The Vancouver Canucks’ 50th season went above and beyond all expectations. Let’s take a look at how each forward inside the top-six performed this year.
Not all treasure is silver and gold.
The Vancouver Canucks of 2019-20 burst onto the NHL scene and stole the hearts of many hockey fans around the globe. The 50th season in franchise history was an over-the-moon success, to say the least.
Promises were fulfilled, adrenalin pumping hockey was watched, and Vancouver made their mark once more in the National Hockey League. Not only did they make the playoffs for the first time in five years, but they also won two rounds and were one win away from the Western Conference Final.
Superstars broke out in more ways than one, young players showcased the potential of elite talent that nobody thought they possessed, but even still, the Canucks have a lot of work ahead of them in preparation of the now raised expectations. But for now, I want to take a look at how the top-six forward group made out this year in terms of expectations.
It may not have looked like it on paper but for the second straight season, EP40 was the best player on the Canucks roster. Now known as Vancouver’s most lethal weapon, the opposition around the NHL stuck to Pettersson like glue, but as any elite player would do, he found ways to adapt his game and overcome each and every challenge.
The goals weren’t as flashy and opponents often cheated his one-timer on the man-advantage, but that didn’t slow him down or stop him from racking up points anyway. With the help of a couple of good and reliable wingers and a new franchise defender, Pettersson finished the regular season just shy of a point per game once again.
In his NHL Playoffs debut, Pettersson played as he did in the SHL Playoffs. As a 19-year-old breaking scoring records overseas, Petey matched that same intensity two years later. Putting the doubters to rest, he led all Canucks in playoff scoring and was a consistent force who would not be stopped. Hats off to him. He’s well on his way to being a top-five center in the NHL.
Regular season: 68GP, 66P (27G, 39A)
2020 Playoffs: 17GP, 18P (7G, 11A)
He was everything Jim Benning could have ever asked for, and some. After being dealt to the Canucks for a steep price of a first-round pick and more, Miller proved to be well worth the price tag. Regardless, of how much was paid for his services, the American born winger brought the complete package.
From the moment he dawned the Canucks’ blue and green he was an absolute freak of nature. Using his size and speed, Miller elevated his 0.626 PPG of the previous year to an astonishing 1.04 PPG. Simply remarkable. Going from third-line duties in Tampa Bay to riding shotgun with Pettersson obviously gave him a big boost, but Miller proved himself all on his own.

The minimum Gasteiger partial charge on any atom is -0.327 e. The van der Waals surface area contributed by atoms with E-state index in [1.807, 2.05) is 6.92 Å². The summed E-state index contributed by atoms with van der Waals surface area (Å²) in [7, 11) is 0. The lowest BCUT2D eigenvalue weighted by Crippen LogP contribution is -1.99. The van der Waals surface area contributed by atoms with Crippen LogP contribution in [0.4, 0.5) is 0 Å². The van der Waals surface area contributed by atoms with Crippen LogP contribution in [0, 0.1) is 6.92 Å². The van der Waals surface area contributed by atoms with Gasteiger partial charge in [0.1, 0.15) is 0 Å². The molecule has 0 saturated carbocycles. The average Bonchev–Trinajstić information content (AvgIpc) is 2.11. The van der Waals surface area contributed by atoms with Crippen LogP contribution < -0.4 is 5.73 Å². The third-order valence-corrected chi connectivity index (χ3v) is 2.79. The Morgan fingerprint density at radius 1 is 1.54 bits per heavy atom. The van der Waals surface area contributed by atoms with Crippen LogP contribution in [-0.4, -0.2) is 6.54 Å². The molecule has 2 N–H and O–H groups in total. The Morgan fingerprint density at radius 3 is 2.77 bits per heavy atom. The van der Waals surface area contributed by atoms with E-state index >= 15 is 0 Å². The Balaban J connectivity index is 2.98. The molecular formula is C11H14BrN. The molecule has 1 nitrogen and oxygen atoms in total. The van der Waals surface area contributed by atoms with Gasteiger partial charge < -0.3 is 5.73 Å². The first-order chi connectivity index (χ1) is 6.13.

The 200ft player was arguably the best two-way forward since Ryan Kesler. He was used in all situations including the first unit power play and the second unit penalty kill. In addition, he quickly became a tremendous faceoff man under Manny Malhotra and helped lift offensive possession numbers for Vancouver. Whether it was the regular season or playoffs, through and through, Miller was a very reliable player with great leadership qualities to boot.
Regular season: 69GP, 72P (27G, 45A)
2020 Playoffs: 17GP, 18P (6G, 12A)
It might be best for Canucks fans to stop waiting for the return of Boeser’s deadly rookie wrist shot. It’s been two full seasons since “The Flow” could beat any goaltender in the NHL glove side, and honestly, his wrist shot hasn’t been the same since. Instead, he’s worked hard on his two-way game and he’s become a player who scores in tight.
His wrist shot went cold and he was quickly passed on as Pettersson’s second in command. Despite being passed up entirely on the Canucks PP1 by Miller and Quinn Hughes, Boeser still found a way to have an effective campaign. If it weren’t for an injury that saw him miss a good stretch of important games, Boeser was on pace for a career-high 65 point season.
Seeing time on both the first and second lines, Boeser became a better fit with the captain. On the right-wing of line two, Boeser was immediately the go-to option and he helped spread out the Canucks’ scoring threats. It was here that he had a bounce-back series versus his hometown Minnesota Wild, but he still reverted back to being somewhat of a streaky scorer. Nonetheless, he’s still a valuable top-six player for Vancouver and there’s no reason for people to give up on him.
Regular season: 57GP, 45P (16G, 29A)
2020 Playoffs: 17GP, 11P (4G, 7A)